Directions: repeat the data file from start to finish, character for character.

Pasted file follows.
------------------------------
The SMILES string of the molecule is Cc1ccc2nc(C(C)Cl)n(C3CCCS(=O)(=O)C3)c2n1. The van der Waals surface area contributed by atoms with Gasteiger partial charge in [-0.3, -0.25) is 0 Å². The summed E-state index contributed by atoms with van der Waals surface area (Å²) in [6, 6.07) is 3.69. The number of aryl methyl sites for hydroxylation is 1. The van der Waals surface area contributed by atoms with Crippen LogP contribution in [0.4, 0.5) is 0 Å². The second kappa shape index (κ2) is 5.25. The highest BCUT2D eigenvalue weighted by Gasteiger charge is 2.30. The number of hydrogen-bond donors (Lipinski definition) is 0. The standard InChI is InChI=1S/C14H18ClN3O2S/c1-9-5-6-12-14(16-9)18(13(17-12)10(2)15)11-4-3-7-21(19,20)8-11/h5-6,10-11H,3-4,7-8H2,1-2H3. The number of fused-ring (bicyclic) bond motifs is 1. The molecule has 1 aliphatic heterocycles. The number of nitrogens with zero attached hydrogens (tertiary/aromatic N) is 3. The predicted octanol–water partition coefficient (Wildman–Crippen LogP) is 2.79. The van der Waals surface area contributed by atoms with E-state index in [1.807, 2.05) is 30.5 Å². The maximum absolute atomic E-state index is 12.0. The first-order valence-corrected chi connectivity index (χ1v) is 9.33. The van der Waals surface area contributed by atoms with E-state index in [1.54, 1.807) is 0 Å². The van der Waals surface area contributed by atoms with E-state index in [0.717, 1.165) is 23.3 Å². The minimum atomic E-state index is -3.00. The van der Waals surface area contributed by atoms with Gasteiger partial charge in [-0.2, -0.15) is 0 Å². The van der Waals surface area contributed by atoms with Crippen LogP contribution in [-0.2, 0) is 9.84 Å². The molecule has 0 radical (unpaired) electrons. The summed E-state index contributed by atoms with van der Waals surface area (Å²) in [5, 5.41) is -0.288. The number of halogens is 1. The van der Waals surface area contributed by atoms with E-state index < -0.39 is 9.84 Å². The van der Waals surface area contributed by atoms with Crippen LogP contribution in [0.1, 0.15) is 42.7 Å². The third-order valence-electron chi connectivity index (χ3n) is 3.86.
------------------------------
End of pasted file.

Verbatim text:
The SMILES string of the molecule is Cc1ccc2nc(C(C)Cl)n(C3CCCS(=O)(=O)C3)c2n1. The van der Waals surface area contributed by atoms with Gasteiger partial charge in [-0.3, -0.25) is 0 Å². The summed E-state index contributed by atoms with van der Waals surface area (Å²) in [6, 6.07) is 3.69. The number of aryl methyl sites for hydroxylation is 1. The van der Waals surface area contributed by atoms with Crippen LogP contribution in [0.4, 0.5) is 0 Å². The second kappa shape index (κ2) is 5.25. The highest BCUT2D eigenvalue weighted by Gasteiger charge is 2.30. The number of hydrogen-bond donors (Lipinski definition) is 0. The standard InChI is InChI=1S/C14H18ClN3O2S/c1-9-5-6-12-14(16-9)18(13(17-12)10(2)15)11-4-3-7-21(19,20)8-11/h5-6,10-11H,3-4,7-8H2,1-2H3. The number of fused-ring (bicyclic) bond motifs is 1. The molecule has 1 aliphatic heterocycles. The number of nitrogens with zero attached hydrogens (tertiary/aromatic N) is 3. The predicted octanol–water partition coefficient (Wildman–Crippen LogP) is 2.79. The van der Waals surface area contributed by atoms with E-state index in [1.807, 2.05) is 30.5 Å². The maximum absolute atomic E-state index is 12.0. The first-order valence-corrected chi connectivity index (χ1v) is 9.33. The van der Waals surface area contributed by atoms with E-state index in [1.54, 1.807) is 0 Å². The van der Waals surface area contributed by atoms with E-state index in [0.717, 1.165) is 23.3 Å². The minimum atomic E-state index is -3.00. The van der Waals surface area contributed by atoms with Gasteiger partial charge in [-0.2, -0.15) is 0 Å². The van der Waals surface area contributed by atoms with Crippen LogP contribution in [-0.2, 0) is 9.84 Å². The molecule has 0 radical (unpaired) electrons. The summed E-state index contributed by atoms with van der Waals surface area (Å²) in [5, 5.41) is -0.288. The number of halogens is 1. The van der Waals surface area contributed by atoms with E-state index < -0.39 is 9.84 Å². The van der Waals surface area contributed by atoms with Crippen LogP contribution in [0.1, 0.15) is 42.7 Å². The third-order valence-electron chi connectivity index (χ3n) is 3.86.